Redfield’s Company “H” 39th Iowa Infantry: Civil War

Colonel James Redfield (1824-1864)
After the call for volunteers came from the White House, James Redfield of Wiscotta, Iowa, became lieutenant colonel of Company H of the 39th Iowa Infantry Regiment during the Civil War. (I’ve read that only single men were accepted as volunteers, but Redfield was a family man, as were Collin Marshall and Elwood Elliott who served with him, and who also lost their lives–see below.)
Redfield was born in New York on March 27, 1824. Iowa still wasn’t a state when Redfield graduated from Yale in 1845, and for a time, served in the office of Secretary of State in New York.
He moved to Iowa in 1855, settling in the town of New Ireland where he purchased a large tract of land with his brother, Luther, and a Mr. Moore. Soon afterward Moore became his father-in-law as he married Achsah Moore on May 7, 1856.
Mr. Redfield and his wife settled in nearby Wiscotta. They had three children–Thomas, Martha, and Mary.
James Redfield served in several capacities in different offices in the county. He was elected an Iowa State Senator from a district which, at that time, consisted of Dallas, Adair, Cass, Guthrie, Audubon, and Shelby Counties. Because the Civil War intervened, Redfield served only one term in the Iowa Senate.
President Lincoln had called for 75,000 volunteers. Iowa’s quota was 950 men, or one regiment of soldiers. Three times that many volunteered on the first Iowa call.
Redfield raised a company of soldiers, most of whom were ex-Hoosiers like himself. He was elected captain and, upon the organization of a regiment, the 39th Iowa Volunteer Infantry Regiment, he was elected its lieutenant colonel.
After training, the 39th was sent to Eastern Iowa where they boarded steamboats and headed south to join the fight. Redfield was wounded twice. First he was shot in the foot, then later in the leg, but he refused to leave his post. His life ended soon after when he was shot through the heart during the battle of Allatoona Pass, Georgia on October 5, 1864. Age 40.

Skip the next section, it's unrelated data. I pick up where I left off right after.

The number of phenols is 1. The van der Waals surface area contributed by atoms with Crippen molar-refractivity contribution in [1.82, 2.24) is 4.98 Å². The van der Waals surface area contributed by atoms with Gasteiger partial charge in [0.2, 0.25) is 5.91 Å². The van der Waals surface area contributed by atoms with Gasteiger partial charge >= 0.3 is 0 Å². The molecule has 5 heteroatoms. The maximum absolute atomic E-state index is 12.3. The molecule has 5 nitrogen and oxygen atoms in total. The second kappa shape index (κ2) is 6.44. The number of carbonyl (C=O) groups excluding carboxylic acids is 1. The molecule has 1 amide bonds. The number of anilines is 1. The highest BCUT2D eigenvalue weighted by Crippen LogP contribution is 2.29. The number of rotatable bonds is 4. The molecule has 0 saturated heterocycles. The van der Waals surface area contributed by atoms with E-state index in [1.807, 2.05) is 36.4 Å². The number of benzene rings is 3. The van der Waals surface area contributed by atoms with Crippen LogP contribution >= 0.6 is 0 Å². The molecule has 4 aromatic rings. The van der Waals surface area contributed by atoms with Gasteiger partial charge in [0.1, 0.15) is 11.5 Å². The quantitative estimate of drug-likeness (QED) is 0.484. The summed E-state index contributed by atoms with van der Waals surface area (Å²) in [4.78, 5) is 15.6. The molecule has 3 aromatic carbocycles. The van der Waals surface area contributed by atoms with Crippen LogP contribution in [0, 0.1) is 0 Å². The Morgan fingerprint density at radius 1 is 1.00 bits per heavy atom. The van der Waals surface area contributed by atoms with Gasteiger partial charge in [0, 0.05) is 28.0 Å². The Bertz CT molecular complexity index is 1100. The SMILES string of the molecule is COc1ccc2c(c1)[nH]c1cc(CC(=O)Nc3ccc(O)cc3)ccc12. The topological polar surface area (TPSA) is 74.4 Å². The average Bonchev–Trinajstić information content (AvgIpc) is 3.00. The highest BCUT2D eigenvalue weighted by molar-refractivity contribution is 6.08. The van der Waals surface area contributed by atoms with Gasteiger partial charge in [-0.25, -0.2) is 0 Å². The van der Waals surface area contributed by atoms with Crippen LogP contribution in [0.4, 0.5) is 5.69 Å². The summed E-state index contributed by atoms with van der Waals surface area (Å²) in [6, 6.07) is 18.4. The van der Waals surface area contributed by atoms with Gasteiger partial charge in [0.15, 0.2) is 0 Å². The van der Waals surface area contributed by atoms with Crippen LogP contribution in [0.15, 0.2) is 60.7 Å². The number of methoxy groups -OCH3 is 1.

Someone wrote about him, “Of rare powers of speech, engaging manners, and cultivated tastes, which gave additional charm to his manly and soldierly character, his death will be deeply mourned by his friends, and will prove a loss to his adopted state.”
Redfield’s body was returned to Dallas County, where he had left a widow and three children. He is buried in the Wiscotta Cemetery, where a Civil War Monument marks his grave. “Founder of yonder town” (meaning Wiscotta) is carved on one side of the monument.
A plaque in the Redfield Park commemorates where Company H of the 39th Iowa Volunteer Infantry mustered to head off to war, leaving families behind.
Redfield’s widow, Acsah, outlived her husband by 43 years, passing away on June 5, 1907. A gown gifted to Achsah Redfield while her husband was in the legislature is featured in the Redfield Museum.
Lt. Col. Redfield is also remembered on the storyboard that accompanies the Dallas County Freedom Rock at Minburn.
Main source: Cecil E. Charles, Palladium-Item & Sun Telegram, Richmond, Indiana, 1965.
Collin Marshall
Collin Marshall was born in 1826, probably in Wayne County, Indiana, the son of Miles and Martha (Jones) Marshall. He married Sarah June (Sally) Mills, and had moved to Dallas County, Iowa, before the war broke out.
He joined Company H 39th Iowa Infantry at Redfield, Iowa.
Collin (3)

On July 4, 1863, the 39th Regiment was encamped at Iuka Springs, Mississippi, guarding a corral of cattle destined for the army. Collin’s sister, Minera (Marshall) Thornburg, related the sad news to relatives in Indiana: “I must first tell of the death of Coll. He was shot in the afternoon of the 4th, inst., while riding out about a mile from camp, by a company of Guerillas, some eight or ten in number, who lay hid, then halloed to surrender and fired a volley at the same time, two balls passing through the breast and one through the neck. His horse was wounded also. He raised his hand for them not to shoot, but they only wanted his life.”

Lieutenant Collin Marshall, age 36, was killed  at Corinth, Mississippi. They sent to Memphis for a coffin, had his body embalmed, and started it home two days later accompanied by his brother Bob.

Ten days later, Bob arrived in Redfield without the coffin. He got as far as Eddyville, Iowa, eighty miles from home, but there was no freight service from there. He had his brother buried temporarily, then came on alone.